The claimant is contending that such decision to expel him from the club was a violation of his fundamental human right to fair hearing and principle of natural justice as enshrined in Section 36 and of the 1999 Constitution.

He also urged the court to declare that his expulsion was a malicious and flagrant abuse of his right to the freedom of association as protected by Section 40 of the Constitution.

The defendants, have however, asked the court to decline jurisdiction over the matter and dismiss Gbadesire’s claims, for failing to explore or exhaust the club’s internal dispute resolution mechanism as provided in section 18 (1) (c) of the club’s rules before heading for court.

The defendants also argued that inasmuch as the constitution recognised a citizen’s freedom of association, the same constitution did not force anyone or group to associate with anyone they are disinclined to associate with.

The defendants urged the court to award cost against the claimant for instituting the action.


When we read in the Punch of Monday 29th June 2015 that St Gregory’s College, Ikoyi had defeated St Finbarr’s College, Akoka to win the Lagos State Secondary School Cup now tagged Masters Cup, it was really no news but like a blow below the belt or Mike Tyson’s biting off the ear of Evander Holyfield in a world Heavyweight Boxing bout, memories of an event that happened over 50 years ago came alight like a sonic boom. We recall in the middle 60s how St Gregory’s College had played a very competitive football match at the Onikan Stadium against St Finbarrs College and had won the game 2-1 to proceed to the next round of the Principals Cup, as it was then known. A snitch had sneezed and the St Finbarr’s students had learnt that the Gregorians had travelled over 60 kilometres to Otta, then a sleepy town in Western Nigeria, to procure the assistance of a juju merchant who had then supplied them with the otunmopor or ekurube, a native and local talisman, to ensure victory on the field on D-day over St Finbarrs College by the margin of “fobale” (ad victoriam plus one). This meant even if St Finbarr’s scored ten goals, St Gregory’s would reply with eleven goals and so on. St Finbarr’s had an impregnable and overwhelmingly superior team deftly and expertly coached and managed by Rev. Father Denis Slattery, the Irish Roman Catholic priest who was the founding Principal of that second best Catholic secondary school in Lagos. Father Slattery’s name was already carved in gold and was a household name, soccer lover and administrator extraordinaire who was determined, having groomed the best secondary school in Lagos in soccer, to win the school cup that year. When the grapevine jive hit Father Slattery who had lived in Nigeria and amongst Lagosians for decades and had succumbed to belief in the occult, he became highly agitated and vexed, and in his uncontrolled angst, took the matter to Rev. Fathers McCarthy, McAndrew, McGuiness and Carroll, the St Gregory’s Sports Master, supplied prima facie proof of evidence of the visit to Otta by the Gregorian players for the dastardly, diabolic and despicable liaison with local babalawos to  ensure the defeat of his Finbarrs boys. How Roman Catholic Reverend Fathers, all expatriate Irish men, would believe such hogwash, balderdash and baloney, we do not know, but believe they did as they took umbrage and set up a probe where they received, as Roman Catholic Reverend Fathers are wont to do, as Father Confessors, confessions, admissions and attestations by the young lads of St Gregory’s College—the exorcist was at work. The young teenagers were all suspended from St Gregory’s College by the school authorities and they could not play for St Gregory’s team in the next round, which the team duly lost. St Gregory’s had a good team and some of the players were Charles Njoku, son of former Minister of Transport, Dr Raymond Njoku, Lati Gomez, son of Justice Gomez, George Amu, son of a Police Commissioner and now Arch Bishop, late Chris Okwudibonye, son of a Police Superintendent, Ade Fabiyi, Ladi Asenuga, Wangana Ugochukwu, Emmanuel Ehiemua, Benjamin Ohieri, son of Police Superintendent and now Medical Director of the Ebola famed First Consultant Hospital. We do not recall nor would we wish to name those who were suspended in an event of over 50 years ago. Some of the Gregorians of that era were Peter Tabiowo, Papa Sagoe, Fela Mash, Soga Sofola, Joe Molokwu, Francis Ajie, Bisi Igbon, Bayo Marquis, Hillary Cardoso, Ladi Akintola, Deji Balogun, Yinka Renner, Wale Rhodes-Vivour, Justice Bode Rhodes-Vivour, Dr Fatai Animashaun, Sir Victor Uwaifo, Patrick Njoku, Edmund Akpala, Yemi Magnus-Williams, Soji Thomas, Prof Andrew Ikpoh, Steve Oransanye Snr; I. K. Oransanye, Jide Akerele, Steve Omojafor, Mike Binitie, Peter Binitie, Biodun Binitie, Canice Etoh, Akin Januario, Bob Agim, Victor Damole, Emmanuel Ebube, Charles Eze, Bolaji Abosede, Steve Mumuni, Adeniyi Ademola, Robert Victor Edet, Robert Antigha, Funso Williams, Tokunbo Pearse, Eugene Juwah, Oyekan Adele, Gbadebo Akisanya, Victor Abebe, Femi Vaughan, Chief Abiola Johnson and Folarin Payne. The Punch article is reproduced below:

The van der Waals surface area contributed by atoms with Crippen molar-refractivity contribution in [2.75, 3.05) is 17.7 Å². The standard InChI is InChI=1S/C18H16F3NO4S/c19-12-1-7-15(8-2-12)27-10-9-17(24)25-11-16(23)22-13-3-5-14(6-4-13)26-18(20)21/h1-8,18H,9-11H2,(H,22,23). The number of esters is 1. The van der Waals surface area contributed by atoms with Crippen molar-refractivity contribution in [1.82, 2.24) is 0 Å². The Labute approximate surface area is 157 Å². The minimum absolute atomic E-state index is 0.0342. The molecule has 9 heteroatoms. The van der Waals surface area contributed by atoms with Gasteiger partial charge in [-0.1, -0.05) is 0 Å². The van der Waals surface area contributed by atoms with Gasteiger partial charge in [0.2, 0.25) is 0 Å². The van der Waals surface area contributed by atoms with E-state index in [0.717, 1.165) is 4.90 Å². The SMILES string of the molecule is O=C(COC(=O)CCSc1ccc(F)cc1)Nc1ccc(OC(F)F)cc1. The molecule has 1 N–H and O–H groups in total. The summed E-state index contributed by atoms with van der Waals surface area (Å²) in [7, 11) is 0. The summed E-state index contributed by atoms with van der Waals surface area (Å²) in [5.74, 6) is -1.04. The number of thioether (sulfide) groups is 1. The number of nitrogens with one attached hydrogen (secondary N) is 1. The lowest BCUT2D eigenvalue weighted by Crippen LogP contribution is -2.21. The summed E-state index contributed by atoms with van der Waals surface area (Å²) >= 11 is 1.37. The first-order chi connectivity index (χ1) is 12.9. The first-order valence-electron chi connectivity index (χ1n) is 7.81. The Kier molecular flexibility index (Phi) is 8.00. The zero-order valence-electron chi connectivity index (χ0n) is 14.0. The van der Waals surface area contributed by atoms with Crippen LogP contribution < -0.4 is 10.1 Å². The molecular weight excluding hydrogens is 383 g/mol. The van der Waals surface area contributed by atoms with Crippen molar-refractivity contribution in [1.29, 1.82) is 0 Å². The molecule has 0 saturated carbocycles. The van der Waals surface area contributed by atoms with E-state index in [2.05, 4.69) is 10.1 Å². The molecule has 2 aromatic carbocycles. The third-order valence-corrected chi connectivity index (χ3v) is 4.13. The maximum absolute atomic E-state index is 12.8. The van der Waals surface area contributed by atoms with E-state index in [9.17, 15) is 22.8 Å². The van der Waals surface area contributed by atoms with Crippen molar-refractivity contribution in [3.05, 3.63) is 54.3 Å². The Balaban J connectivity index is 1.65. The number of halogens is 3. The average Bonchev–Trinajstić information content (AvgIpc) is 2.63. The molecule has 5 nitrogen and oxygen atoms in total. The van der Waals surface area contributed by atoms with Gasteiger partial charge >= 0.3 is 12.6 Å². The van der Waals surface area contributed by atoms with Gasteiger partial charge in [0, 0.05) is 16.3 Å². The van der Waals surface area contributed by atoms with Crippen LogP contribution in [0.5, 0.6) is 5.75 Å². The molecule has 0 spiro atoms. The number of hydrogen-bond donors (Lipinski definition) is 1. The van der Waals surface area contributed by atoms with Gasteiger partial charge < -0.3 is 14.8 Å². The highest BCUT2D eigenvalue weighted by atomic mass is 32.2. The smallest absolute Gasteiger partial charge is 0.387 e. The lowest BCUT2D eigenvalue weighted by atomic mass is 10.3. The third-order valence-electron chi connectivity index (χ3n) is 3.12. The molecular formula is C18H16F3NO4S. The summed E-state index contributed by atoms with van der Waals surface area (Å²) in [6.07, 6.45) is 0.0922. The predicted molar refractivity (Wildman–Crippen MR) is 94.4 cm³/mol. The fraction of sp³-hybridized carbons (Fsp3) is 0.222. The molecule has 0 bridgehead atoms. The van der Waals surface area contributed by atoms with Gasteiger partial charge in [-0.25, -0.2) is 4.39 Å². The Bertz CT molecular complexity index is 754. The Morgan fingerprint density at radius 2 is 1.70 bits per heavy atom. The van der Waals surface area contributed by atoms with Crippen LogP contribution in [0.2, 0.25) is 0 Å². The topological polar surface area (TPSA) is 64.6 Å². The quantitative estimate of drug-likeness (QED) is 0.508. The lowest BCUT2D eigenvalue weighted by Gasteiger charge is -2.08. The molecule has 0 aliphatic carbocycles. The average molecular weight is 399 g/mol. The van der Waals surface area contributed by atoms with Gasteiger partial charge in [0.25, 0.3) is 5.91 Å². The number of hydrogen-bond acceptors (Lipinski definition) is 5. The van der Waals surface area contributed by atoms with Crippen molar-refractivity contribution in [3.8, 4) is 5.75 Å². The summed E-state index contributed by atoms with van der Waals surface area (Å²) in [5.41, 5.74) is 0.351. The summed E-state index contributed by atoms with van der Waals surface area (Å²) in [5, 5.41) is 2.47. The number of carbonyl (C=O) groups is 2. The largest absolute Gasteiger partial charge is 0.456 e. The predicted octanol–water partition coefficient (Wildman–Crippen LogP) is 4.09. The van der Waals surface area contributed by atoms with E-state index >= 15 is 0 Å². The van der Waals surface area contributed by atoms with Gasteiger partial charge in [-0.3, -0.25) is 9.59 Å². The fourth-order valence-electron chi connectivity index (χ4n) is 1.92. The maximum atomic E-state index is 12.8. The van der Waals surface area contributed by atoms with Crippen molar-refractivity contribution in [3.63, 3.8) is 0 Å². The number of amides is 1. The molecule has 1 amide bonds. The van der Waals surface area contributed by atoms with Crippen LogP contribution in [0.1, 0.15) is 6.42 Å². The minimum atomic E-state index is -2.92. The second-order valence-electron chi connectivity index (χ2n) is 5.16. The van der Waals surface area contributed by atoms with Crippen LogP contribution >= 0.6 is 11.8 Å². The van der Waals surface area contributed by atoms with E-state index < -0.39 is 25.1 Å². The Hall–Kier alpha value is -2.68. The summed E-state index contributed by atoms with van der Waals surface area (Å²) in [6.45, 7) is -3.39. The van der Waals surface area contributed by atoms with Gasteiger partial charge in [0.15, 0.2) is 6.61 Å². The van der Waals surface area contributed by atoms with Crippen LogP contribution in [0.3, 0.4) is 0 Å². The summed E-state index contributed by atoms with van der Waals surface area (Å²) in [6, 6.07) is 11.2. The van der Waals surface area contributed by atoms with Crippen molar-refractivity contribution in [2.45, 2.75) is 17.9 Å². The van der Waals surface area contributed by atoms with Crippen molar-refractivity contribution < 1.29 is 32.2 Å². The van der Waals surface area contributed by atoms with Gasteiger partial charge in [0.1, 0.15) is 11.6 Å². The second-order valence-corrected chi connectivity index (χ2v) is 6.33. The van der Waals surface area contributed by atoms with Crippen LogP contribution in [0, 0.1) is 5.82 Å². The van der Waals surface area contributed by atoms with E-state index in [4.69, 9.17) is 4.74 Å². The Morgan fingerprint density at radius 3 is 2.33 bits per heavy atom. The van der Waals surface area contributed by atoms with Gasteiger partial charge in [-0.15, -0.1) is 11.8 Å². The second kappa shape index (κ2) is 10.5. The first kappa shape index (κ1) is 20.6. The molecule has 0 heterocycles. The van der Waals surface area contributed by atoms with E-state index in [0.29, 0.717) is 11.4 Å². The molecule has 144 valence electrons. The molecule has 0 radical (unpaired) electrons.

St. Gregory’s College on Friday defeated St. Finbarr’s College 3-1 to lift the 2015 GTBank Masters Cup trophy for the first time at the Onikan Stadium, Lagos.

The match, which was preceded by the women’s final between Queens College and Ansar Ud-Deen Girls College, lived up to its billing as it kept the fans on the edge of their seats throughout the duration.

The women’s final was no less entertaining as the first 45 minutes of their encounter produced two goal apiece.

The more enterprising Queens College, however, rose to the occasion in the second half to nail their opponents with a third goal to win the tournament for the third time running.

In the boys’ final, St Finbarr’s were the more aggressive as their efforts yielded a goal through Ayoka Kingsley. However, that did not last for long as St. Gregory drew level in the first half through Otetah Emmanuel.

St Gregory dominated in the second half and extended their lead through Adegbamigbe Toyosi. Not long after, David Obi netted their third goal to seal victory for the champions.

The winners in both categories went home with N750,000 each, trophies and medals. The runners-up and third-placed teams also got medals and cash prizes of N500,000 and N350,000.00 respectively.

Meanwhile, President of St Gregory’s College Old Boys Association, Dr. John Abebe, has promised cash rewards and scholarship awards for all members of the school football team that won the Masters Cup. He also extended the monetary incentive to their coaches.